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Defend and BefriendThe U.S. Marine Corps and Combined Action Platoons in Vietnam$
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John Southard

Print publication date: 2014

Print ISBN-13: 9780813145266

Published to Kentucky Scholarship Online: January 2015

DOI: 10.5810/kentucky/9780813145266.001.0001

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Becoming a Combined Action Platoon Marine

Becoming a Combined Action Platoon Marine

Chapter:
(p.49) Chapter Three Becoming a Combined Action Platoon Marine
Source:
Defend and Befriend
Author(s):

John Southard

Publisher:
University Press of Kentucky
DOI:10.5810/kentucky/9780813145266.003.0004

This chapter dissects the selection and training process of the Combined Action Program, asserting that the spontaneous nature of the program coupled with the Marine Corps' general need for manpower in the war produced a selection process and training regimen riddled with loopholes and deficiencies. Although Combined Action Program leaders believed in the efficiency of their selection and training systems, the Marines and corpsmen arrived in the villages ill prepared. This chapter also describes how boot camp and then life in the infantry in Vietnam shaped the Americans' perceptions of the Vietnamese people. Before joining the Combined Action Program, many of the Marines came from the infantry, where racism and hatred toward the Vietnamese people, both friend and foe, were rampant. In hopes of diminishing this mindset, the program created a mandatory “CAP school” in Da Nang. After selection into the Combined Action Program, Marines and corpsmen attended the school for two weeks, subject to a curriculum that concentrated on small-unit military tactics and rudimentary Vietnamese language and customs training. But considering the relatively short period they attended the school, CAP Marines entered their villages as mere neophytes in regard to Vietnamese culture and language.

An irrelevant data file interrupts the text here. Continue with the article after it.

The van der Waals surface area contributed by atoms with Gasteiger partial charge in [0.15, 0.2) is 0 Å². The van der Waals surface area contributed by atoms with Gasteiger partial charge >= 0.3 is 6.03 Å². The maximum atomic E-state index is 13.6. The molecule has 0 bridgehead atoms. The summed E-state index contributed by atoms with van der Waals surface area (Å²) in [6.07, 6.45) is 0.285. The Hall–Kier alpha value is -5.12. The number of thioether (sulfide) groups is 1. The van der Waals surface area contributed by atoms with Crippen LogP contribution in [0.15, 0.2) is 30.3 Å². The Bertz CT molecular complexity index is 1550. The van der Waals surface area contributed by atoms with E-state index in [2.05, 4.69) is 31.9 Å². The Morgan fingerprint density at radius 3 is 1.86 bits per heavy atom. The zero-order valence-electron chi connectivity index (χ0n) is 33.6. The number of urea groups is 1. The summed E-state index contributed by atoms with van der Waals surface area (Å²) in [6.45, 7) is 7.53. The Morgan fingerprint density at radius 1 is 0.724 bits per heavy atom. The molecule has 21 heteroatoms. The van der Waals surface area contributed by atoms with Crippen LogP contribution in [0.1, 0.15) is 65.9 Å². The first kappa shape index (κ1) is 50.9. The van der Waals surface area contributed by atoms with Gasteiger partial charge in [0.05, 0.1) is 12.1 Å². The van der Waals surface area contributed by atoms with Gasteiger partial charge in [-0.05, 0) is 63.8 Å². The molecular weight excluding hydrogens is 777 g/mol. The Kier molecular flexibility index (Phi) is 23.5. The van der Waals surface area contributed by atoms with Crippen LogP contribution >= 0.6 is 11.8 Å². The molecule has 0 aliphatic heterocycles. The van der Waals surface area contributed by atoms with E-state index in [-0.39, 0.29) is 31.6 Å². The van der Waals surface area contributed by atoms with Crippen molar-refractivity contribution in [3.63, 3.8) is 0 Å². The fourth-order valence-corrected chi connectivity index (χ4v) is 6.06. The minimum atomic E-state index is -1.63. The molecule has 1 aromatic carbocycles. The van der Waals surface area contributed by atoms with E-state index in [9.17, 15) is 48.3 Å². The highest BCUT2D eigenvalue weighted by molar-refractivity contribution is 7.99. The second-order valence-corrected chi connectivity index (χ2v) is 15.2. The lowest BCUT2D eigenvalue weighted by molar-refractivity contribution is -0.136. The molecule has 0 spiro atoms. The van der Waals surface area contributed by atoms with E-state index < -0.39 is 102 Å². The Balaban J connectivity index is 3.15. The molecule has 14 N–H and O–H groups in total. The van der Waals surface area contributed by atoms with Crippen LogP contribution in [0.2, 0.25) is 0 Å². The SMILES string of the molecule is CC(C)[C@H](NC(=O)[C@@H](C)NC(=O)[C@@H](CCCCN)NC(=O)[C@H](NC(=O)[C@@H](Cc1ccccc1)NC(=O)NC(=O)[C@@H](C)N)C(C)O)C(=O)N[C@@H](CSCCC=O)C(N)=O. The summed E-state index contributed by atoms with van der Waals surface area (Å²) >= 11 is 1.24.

Keywords:   CAP school, Combined Action Program, Da Nang, Infantry, U.S. Marines, Corpsmen

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